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    • Posted: 11/09/17

      Before setting off on your Microadventure, here are a few simple things to keep in mind.

      Microadventure etiquette:

      • Have the required permission for any land you use or enter.
      • Keep to public paths where possible.
      • Always minimise the risk of fire.
      • Do not contaminate clean water.
      • When camping, ensure you leave no trace of your camp – this includes taking litter home with you or disposing in appropriate places.
      • Limit any disruption to wildlife.
      • Take responsibility for your own actions.
      • Keep all dogs under control.
      • Please ensure children are supervised at all times.


      • You are responsible for your own safety. Only swim in suitable, safe environments and locations.
      • If you are swimming with children, please ensure that they are wearing necessary safety equipment.
      • Be wary of rivers or streams with currents.
      • Plan ahead and follow any guidance or signage around the swimming area.
      • Check the weather beforehand and don’t be afraid to abandon your swim if conditions become adverse.
      • Do not swim alone.
      • Let someone know where you are going and when you’ll be back.
      • Understand your limitations when it comes to swimming.
      • Check the depth of water before entering.
      • Swim from a purpose-built jetty if possible.


      • As with swimming, always tell someone where you will be and when you’re likely to return.
      • Do not camp on private land unless you have permission.
      • Make sure you’re properly equipped for the conditions and surroundings – check the weather forecast before setting off to ensure you have warm/wet weather clothing if necessary.
      • If camping at night, ensure that you have a torch or other lighting source with you.
      • Take a charged mobile phone with you on a Microadventure to ensure you have a way of contacting help or the emergency services if necessary. It also allows you to track your GPS co-ordinates if you do have a specific device to do so.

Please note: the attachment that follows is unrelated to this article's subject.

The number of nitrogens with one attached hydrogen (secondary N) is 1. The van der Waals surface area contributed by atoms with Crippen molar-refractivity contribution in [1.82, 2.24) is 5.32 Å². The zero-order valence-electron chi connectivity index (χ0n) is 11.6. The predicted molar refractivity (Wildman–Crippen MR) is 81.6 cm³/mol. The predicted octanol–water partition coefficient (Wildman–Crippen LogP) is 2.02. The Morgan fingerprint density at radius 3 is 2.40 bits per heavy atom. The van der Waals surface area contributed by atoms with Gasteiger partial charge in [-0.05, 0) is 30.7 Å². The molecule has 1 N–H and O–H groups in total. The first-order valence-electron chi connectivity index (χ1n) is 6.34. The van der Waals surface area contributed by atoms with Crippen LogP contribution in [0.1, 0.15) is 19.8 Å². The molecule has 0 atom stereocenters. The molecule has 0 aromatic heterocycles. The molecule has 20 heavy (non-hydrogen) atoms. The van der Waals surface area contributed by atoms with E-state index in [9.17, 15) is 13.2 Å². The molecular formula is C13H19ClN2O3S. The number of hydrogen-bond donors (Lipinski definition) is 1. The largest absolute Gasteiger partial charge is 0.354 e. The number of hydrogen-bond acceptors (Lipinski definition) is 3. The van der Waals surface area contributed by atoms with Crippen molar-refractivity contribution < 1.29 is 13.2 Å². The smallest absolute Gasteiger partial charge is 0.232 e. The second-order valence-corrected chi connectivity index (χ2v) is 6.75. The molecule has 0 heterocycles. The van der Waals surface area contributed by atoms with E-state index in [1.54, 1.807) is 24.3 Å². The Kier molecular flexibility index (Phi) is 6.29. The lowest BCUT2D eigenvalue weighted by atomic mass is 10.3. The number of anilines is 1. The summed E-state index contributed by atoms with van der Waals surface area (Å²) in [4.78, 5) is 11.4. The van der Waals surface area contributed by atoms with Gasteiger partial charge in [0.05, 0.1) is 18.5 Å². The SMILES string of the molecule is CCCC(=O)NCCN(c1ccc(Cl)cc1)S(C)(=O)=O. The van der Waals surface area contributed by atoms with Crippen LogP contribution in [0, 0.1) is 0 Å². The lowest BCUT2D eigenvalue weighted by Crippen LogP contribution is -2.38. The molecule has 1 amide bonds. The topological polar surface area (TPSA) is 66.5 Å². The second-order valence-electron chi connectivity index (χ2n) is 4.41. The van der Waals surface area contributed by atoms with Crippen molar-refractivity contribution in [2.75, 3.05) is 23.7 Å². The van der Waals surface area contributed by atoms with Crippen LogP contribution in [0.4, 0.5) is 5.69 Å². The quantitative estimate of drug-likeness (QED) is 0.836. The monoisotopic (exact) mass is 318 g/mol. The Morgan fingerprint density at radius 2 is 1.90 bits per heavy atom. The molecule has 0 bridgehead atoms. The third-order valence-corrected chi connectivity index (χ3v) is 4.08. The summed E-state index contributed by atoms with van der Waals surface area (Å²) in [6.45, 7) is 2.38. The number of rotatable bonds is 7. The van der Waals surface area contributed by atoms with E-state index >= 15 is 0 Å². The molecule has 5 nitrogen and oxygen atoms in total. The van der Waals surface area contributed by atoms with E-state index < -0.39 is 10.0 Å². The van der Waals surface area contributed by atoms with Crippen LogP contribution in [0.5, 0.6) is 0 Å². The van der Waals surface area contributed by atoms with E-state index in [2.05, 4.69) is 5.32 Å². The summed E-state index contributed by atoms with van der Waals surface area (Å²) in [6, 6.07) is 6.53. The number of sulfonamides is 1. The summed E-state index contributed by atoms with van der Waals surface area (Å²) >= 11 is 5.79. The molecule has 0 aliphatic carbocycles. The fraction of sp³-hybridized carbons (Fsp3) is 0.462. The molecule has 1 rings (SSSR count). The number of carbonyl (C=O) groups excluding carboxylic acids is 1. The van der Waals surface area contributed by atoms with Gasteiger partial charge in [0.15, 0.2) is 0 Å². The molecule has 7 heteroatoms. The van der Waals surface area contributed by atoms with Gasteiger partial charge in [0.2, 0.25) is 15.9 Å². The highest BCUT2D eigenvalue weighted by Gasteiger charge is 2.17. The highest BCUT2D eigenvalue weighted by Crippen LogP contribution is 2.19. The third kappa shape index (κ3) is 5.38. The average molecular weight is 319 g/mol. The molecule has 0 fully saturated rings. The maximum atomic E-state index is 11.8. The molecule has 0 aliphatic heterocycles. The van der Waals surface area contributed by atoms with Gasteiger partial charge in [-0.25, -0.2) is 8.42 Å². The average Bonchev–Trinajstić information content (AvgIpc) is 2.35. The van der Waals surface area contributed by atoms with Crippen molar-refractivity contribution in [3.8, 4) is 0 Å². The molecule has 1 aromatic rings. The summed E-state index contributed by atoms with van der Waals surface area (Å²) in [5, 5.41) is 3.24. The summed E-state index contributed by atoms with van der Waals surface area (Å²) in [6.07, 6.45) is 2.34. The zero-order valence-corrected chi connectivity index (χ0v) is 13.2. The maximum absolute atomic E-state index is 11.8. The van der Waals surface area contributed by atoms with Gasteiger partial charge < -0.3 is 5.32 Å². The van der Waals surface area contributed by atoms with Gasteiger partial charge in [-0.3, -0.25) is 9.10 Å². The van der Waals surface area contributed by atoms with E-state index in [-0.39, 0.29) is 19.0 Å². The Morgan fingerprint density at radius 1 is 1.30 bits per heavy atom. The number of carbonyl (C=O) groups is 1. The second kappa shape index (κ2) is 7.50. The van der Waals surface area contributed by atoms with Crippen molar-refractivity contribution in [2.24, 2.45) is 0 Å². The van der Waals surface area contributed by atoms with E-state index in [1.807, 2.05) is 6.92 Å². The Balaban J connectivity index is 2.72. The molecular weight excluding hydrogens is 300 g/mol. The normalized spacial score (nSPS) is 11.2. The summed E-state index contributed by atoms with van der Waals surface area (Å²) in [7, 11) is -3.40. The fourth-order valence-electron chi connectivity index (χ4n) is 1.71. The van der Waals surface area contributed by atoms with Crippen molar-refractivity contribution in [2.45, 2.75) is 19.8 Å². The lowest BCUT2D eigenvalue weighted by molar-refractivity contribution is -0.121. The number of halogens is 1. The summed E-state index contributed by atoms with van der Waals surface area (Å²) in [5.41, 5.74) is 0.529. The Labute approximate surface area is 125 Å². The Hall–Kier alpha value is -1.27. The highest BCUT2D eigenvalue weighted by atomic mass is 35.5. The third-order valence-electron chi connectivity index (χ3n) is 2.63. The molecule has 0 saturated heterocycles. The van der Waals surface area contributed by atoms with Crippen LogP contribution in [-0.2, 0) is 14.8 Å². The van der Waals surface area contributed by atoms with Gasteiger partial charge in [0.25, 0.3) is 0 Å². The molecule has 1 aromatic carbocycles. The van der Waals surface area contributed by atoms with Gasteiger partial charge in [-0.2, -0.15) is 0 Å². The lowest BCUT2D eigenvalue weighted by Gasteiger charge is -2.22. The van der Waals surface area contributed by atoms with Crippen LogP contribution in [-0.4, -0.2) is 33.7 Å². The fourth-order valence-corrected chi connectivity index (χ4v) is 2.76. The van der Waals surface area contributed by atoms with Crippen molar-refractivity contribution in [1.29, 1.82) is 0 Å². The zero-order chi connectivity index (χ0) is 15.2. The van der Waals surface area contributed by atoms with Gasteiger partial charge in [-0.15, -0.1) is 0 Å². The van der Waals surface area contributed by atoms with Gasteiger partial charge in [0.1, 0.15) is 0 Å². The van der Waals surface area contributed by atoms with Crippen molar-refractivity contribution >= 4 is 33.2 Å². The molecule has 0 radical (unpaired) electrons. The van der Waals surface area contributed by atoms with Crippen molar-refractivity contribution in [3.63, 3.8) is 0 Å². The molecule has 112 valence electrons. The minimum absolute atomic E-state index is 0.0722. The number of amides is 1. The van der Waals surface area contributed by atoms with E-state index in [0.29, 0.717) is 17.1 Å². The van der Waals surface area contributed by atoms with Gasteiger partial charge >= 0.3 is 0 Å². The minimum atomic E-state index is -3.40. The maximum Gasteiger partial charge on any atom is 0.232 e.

• Ensure you pack basic first aid equipment.


      • Common courtesy applies on where it is appropriate to have a fire.
      • If you do light a campfire, ensure that you do so where there is no risk of it spreading - dry areas and moors for example. You also need to ensure that when you light a fire, you have the capability to extinguish it. Always keep your fire as small and contained as possible.
      • If you are camping on private land, ensure you have the permission of the land owner if you want to light a campfire.
      • When seeking materials for a campfire, do not destroy live vegetation. Using dead materials not only burns better, it also means that you will not damage an existing eco-system.
      • If possible, dig a hole before lighting a fire. This will help keep flames sheltered from the elements as well as helping to contain the fire. Once the fire is completely extinguished, replace removed earth or soil to reduce the impact of the fire.

      Remember, always Microadventure responsibly.


Jaguar Land Rover Limited: Registered office: Abbey Road, Whitley, Coventry CV3 4LF. Registered in England No: 1672070

The figures provided are as a result of official manufacturer's tests in accordance with EU legislation. A vehicle's actual fuel consumption may differ from that achieved in such tests and these figures are for comparative purposes only.

The figures provided are NEDCeq calculated from official manufacturer’s WLTP tests in accordance with EU legislation. For comparison purposes only. Real world figures may differ. CO2 and fuel economy figures may vary according to wheel fitment and optional extras fitted. NEDCeq are figures calculated using a Government formula from WLTP figures equivalent to what they would have been under the old NEDC test. The correct tax treatment can then be applied.

The figures provided are WLTP. WLTP is the new official EU test used to calculate standardised fuel consumption and CO2 figures for passenger cars. It measures fuel, energy consumption, range and emissions. This is designed to provide figures closer to real-world driving behaviour. It tests vehicles with optional equipment and with a more demanding test procedure and driving profile.

TEL (Test Energy Low) and TEH (Test Energy High) figures are shown as a range under WLTP testing measures. TEL refers to the lowest/most economical figures (with the lightest set of options). TEH refers to the highest/least economical figures (with the heaviest set of options). WLTP legislation dictates that where there is <5g CO2 variance between TEL and TEH, only the TEH is declared.